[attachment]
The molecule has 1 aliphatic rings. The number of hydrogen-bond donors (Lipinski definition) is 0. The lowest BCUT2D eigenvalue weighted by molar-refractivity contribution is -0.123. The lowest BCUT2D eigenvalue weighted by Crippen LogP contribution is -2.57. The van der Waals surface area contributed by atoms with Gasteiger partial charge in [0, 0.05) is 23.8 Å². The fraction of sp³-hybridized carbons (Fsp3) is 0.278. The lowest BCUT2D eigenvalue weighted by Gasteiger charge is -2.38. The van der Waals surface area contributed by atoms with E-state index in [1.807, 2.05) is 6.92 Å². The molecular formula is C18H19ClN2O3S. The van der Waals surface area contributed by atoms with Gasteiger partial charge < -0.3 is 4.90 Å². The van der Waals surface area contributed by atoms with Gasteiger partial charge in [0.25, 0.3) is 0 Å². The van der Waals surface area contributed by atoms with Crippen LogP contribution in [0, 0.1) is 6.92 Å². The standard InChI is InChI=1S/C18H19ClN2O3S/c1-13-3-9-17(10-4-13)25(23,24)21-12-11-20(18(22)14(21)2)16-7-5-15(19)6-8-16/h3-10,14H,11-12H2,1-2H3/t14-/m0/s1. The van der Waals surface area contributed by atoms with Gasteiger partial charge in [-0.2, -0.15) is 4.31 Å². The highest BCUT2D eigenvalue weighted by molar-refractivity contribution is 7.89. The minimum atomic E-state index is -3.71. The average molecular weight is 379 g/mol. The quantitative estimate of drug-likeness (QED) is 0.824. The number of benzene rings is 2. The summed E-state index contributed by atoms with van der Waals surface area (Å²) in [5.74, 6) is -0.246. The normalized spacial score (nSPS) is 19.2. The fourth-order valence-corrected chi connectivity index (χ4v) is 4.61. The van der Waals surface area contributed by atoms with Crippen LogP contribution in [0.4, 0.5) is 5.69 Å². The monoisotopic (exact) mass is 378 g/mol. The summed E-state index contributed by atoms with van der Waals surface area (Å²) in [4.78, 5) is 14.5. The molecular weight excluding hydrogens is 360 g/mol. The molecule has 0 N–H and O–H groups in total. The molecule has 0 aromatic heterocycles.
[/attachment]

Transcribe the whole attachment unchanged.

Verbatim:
The molecule has 1 aliphatic rings. The number of hydrogen-bond donors (Lipinski definition) is 0. The lowest BCUT2D eigenvalue weighted by molar-refractivity contribution is -0.123. The lowest BCUT2D eigenvalue weighted by Crippen LogP contribution is -2.57. The van der Waals surface area contributed by atoms with Gasteiger partial charge in [0, 0.05) is 23.8 Å². The fraction of sp³-hybridized carbons (Fsp3) is 0.278. The lowest BCUT2D eigenvalue weighted by Gasteiger charge is -2.38. The van der Waals surface area contributed by atoms with E-state index in [1.807, 2.05) is 6.92 Å². The molecular formula is C18H19ClN2O3S. The van der Waals surface area contributed by atoms with Gasteiger partial charge < -0.3 is 4.90 Å². The van der Waals surface area contributed by atoms with Gasteiger partial charge in [0.25, 0.3) is 0 Å². The van der Waals surface area contributed by atoms with Crippen LogP contribution in [0, 0.1) is 6.92 Å². The standard InChI is InChI=1S/C18H19ClN2O3S/c1-13-3-9-17(10-4-13)25(23,24)21-12-11-20(18(22)14(21)2)16-7-5-15(19)6-8-16/h3-10,14H,11-12H2,1-2H3/t14-/m0/s1. The van der Waals surface area contributed by atoms with Gasteiger partial charge in [-0.2, -0.15) is 4.31 Å². The highest BCUT2D eigenvalue weighted by molar-refractivity contribution is 7.89. The minimum atomic E-state index is -3.71. The average molecular weight is 379 g/mol. The quantitative estimate of drug-likeness (QED) is 0.824. The number of benzene rings is 2. The summed E-state index contributed by atoms with van der Waals surface area (Å²) in [5.74, 6) is -0.246. The normalized spacial score (nSPS) is 19.2. The fourth-order valence-corrected chi connectivity index (χ4v) is 4.61. The van der Waals surface area contributed by atoms with Crippen LogP contribution in [0.4, 0.5) is 5.69 Å². The monoisotopic (exact) mass is 378 g/mol. The summed E-state index contributed by atoms with van der Waals surface area (Å²) in [4.78, 5) is 14.5. The molecular weight excluding hydrogens is 360 g/mol. The molecule has 0 N–H and O–H groups in total. The molecule has 0 aromatic heterocycles.